When a hospital discharges an elderly patient, Medicare officials are increasingly concerned not just that the patient is healthy but they will remain healthy.

“In a perfect world, when grandmother goes home you would have a caseworker there the next day,” Holy Cross Hospital CEO Peter Hofstetter said, adding that changes to federal policy are prompting concerns among health-care providers about a slew of challenges facing discharged patients. “Are they taking their medications? Can they get a ride to their doctor’s appointment?”

The concern for federal officials is that patients who leave the hospital will soon return with the same ailment due to lack of care or resources at home and rack up new bills for a growing government program.

Starting Oct. 1, Holy Cross and 44 percent of New Mexico hospitals will be penalized by the Center for Medicare Services for failing to meet new standards to reduce readmission rates.

Holy Cross Hospital will see .11 percent of all Medicare payments deducted for one year under the Affordable Care Act’s Readmission Reduction Program.

Launched in October 2012, the initiative was designed to levy fines against hospitals where relatively high rates of Medicare patients returned for care within one month of being discharged from treatment for a heart attack, heart failure or pneumonia. The goal was to spur changes in care to ensure patients received support after discharge.

“[The Center for Medicare Services] is very clear about wanting to move from paying for quantity to paying for value,” said Margy Weinbar of HealthInsight New Mexico, an Albuquerque nonprofit that studies health care. The Readmission Reduction Program, Weinbar said, was one stick in the federal government’s carrot-and-stick approach to containing costs.

“I know where Medicare is coming from,” Hofstetter told The Taos News. “It is the right way to provide care but the transition to the new system is clunky.”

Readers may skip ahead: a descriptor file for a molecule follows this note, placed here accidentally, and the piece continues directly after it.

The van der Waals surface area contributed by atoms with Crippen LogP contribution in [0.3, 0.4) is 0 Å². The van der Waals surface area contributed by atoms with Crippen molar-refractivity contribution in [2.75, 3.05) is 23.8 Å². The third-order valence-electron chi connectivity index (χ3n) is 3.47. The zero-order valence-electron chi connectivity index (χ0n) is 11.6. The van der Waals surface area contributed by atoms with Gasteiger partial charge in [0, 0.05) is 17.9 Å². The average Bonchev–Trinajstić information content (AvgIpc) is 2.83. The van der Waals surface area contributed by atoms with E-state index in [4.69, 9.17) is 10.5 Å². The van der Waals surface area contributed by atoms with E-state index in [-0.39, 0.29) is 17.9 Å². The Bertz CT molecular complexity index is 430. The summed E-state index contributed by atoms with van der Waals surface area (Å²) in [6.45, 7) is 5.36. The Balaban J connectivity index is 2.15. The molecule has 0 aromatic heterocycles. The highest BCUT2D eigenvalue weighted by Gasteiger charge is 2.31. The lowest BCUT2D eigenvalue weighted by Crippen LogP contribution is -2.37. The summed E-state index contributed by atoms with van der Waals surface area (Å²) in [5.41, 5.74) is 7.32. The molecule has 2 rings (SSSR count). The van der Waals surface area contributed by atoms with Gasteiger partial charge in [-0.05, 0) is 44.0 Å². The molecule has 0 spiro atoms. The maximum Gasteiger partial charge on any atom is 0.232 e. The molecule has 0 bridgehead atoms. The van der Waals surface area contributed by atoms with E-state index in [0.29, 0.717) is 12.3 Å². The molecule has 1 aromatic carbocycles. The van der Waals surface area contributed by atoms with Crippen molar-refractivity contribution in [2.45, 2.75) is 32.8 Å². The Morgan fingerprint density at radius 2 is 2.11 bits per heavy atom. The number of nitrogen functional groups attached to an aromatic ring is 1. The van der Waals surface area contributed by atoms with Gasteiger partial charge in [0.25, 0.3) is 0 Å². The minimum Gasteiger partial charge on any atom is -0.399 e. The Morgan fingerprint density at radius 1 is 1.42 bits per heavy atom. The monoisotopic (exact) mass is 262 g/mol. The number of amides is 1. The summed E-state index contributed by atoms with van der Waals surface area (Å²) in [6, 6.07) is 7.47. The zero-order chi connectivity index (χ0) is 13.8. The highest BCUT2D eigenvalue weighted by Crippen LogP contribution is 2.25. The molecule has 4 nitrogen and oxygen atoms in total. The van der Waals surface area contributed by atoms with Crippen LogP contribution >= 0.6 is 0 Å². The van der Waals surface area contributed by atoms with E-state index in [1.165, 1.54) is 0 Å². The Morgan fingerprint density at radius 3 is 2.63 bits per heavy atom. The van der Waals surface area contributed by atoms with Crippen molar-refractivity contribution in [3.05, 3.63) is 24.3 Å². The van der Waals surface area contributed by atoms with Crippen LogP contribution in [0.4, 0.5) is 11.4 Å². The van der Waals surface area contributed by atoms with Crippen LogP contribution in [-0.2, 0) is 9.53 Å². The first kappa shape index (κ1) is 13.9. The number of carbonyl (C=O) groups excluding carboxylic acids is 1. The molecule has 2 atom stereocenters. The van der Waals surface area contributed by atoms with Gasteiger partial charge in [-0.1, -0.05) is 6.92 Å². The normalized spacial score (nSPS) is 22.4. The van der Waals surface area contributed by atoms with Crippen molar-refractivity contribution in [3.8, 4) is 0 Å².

Though the Affordable Care Act focused on hospitals in the bid to reduce readmission rates among the elderly, analysts say responsibility also rests with home health agencies, nursing homes and families.

“The hospitals are being held accountable for what is a community-wide issue,” Weinbar said.

Including stakeholders beyond the hospital’s walls to provide more comprehensive care for discharged patients, Hofstetter said, was key but could be costly.

“The system is not really paying us to do all these things,” Hofstetter said.

“That is the Catch-22,” he added, alluding to this year’s penalty.

The fine is only a fraction of each Medicare dollar the hospital receives and administrators could not project how it may impact the facility’s budget.

St. Vincent Hospital in Santa Fe will see the biggest fine among the 14 New Mexico hospitals facing penalties. The hospital will have .25 percent deducted from all Medicare payments, according to data from the Center for Medicare Services and Kaiser Health News.

Holy Cross tied Plains Regional Medical Center in Clovis for the second-largest penalty imposed on a New Mexico provider.

The Taos hospital was not penalized during the first year of the program.

Eight New Mexico hospitals will face smaller penalties in October than in the previous year.

Nationwide, 2,225 hospitals will pay more than $227 million in fines and the average penalty will decline. Only 18 hospitals, according to data, will incur the maximum deduction of 2 percent from every Medicare payment.

  • Andrew Oxford is a reporter for The Taos News.

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Old people are dying, readmissions are to be expected. Hospitals also have no control over the patient once they leave. What is going to happen, is what is happening now, someone with multiple co mobidities, will be in and out of the hospital several times per year, because they are dying, and their bodily systems are systematically failing. The result is the hospital will not be reimbursed the cost of that care, when it happens enough the hospital will not longer accept that payor.


Why are elderly patients often back in the hospital with the same condition a few days after being released? One reason not mentioned is that they are released too soon.
Another reason is that home healthcare workers (who are shamefully low-paid and most often totally untrained) sometimes panic and call an ambulance when a trip back to the hospital is not really necessary. What little stamina a very elderly patient may have is quickly depleted bouncing back and forth between the hospital and the retirement facility/nursing home.


How's that "hope" and "change" working out for you all?